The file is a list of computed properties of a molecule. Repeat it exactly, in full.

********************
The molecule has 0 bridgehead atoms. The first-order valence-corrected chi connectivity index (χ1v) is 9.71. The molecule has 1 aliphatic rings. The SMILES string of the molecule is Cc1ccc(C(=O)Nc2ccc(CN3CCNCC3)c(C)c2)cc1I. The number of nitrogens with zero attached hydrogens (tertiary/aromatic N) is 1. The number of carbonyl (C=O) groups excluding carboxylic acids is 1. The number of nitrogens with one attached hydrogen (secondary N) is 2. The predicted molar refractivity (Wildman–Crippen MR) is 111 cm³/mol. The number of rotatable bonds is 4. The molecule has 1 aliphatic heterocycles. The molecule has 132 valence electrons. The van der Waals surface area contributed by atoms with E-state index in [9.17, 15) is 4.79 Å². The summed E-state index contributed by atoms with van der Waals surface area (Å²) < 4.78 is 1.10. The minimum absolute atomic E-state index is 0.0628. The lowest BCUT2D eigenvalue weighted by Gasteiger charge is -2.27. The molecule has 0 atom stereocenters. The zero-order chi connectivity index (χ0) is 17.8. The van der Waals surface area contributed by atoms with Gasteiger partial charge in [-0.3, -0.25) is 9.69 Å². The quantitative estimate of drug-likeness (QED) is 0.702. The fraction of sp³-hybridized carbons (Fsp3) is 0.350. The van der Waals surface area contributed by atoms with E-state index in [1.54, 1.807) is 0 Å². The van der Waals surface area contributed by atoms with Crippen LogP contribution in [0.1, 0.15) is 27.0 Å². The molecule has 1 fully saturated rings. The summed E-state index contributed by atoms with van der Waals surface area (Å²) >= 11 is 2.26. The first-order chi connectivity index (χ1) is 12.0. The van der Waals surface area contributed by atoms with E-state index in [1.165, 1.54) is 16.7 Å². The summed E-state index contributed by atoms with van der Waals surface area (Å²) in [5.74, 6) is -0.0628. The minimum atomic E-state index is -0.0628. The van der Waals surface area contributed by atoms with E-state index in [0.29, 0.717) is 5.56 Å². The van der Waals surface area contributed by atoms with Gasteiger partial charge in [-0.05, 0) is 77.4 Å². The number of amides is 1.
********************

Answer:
The molecule has 0 bridgehead atoms. The first-order valence-corrected chi connectivity index (χ1v) is 9.71. The molecule has 1 aliphatic rings. The SMILES string of the molecule is Cc1ccc(C(=O)Nc2ccc(CN3CCNCC3)c(C)c2)cc1I. The number of nitrogens with zero attached hydrogens (tertiary/aromatic N) is 1. The number of carbonyl (C=O) groups excluding carboxylic acids is 1. The number of nitrogens with one attached hydrogen (secondary N) is 2. The predicted molar refractivity (Wildman–Crippen MR) is 111 cm³/mol. The number of rotatable bonds is 4. The molecule has 1 aliphatic heterocycles. The molecule has 132 valence electrons. The van der Waals surface area contributed by atoms with E-state index in [9.17, 15) is 4.79 Å². The summed E-state index contributed by atoms with van der Waals surface area (Å²) < 4.78 is 1.10. The minimum absolute atomic E-state index is 0.0628. The lowest BCUT2D eigenvalue weighted by Gasteiger charge is -2.27. The molecule has 0 atom stereocenters. The zero-order chi connectivity index (χ0) is 17.8. The van der Waals surface area contributed by atoms with Gasteiger partial charge in [-0.3, -0.25) is 9.69 Å². The quantitative estimate of drug-likeness (QED) is 0.702. The fraction of sp³-hybridized carbons (Fsp3) is 0.350. The van der Waals surface area contributed by atoms with E-state index in [1.54, 1.807) is 0 Å². The van der Waals surface area contributed by atoms with Crippen LogP contribution in [0.1, 0.15) is 27.0 Å². The molecule has 1 fully saturated rings. The summed E-state index contributed by atoms with van der Waals surface area (Å²) >= 11 is 2.26. The first-order chi connectivity index (χ1) is 12.0. The van der Waals surface area contributed by atoms with E-state index in [1.165, 1.54) is 16.7 Å². The summed E-state index contributed by atoms with van der Waals surface area (Å²) in [5.74, 6) is -0.0628. The minimum atomic E-state index is -0.0628. The van der Waals surface area contributed by atoms with E-state index in [0.29, 0.717) is 5.56 Å². The van der Waals surface area contributed by atoms with Gasteiger partial charge in [-0.05, 0) is 77.4 Å². The number of amides is 1.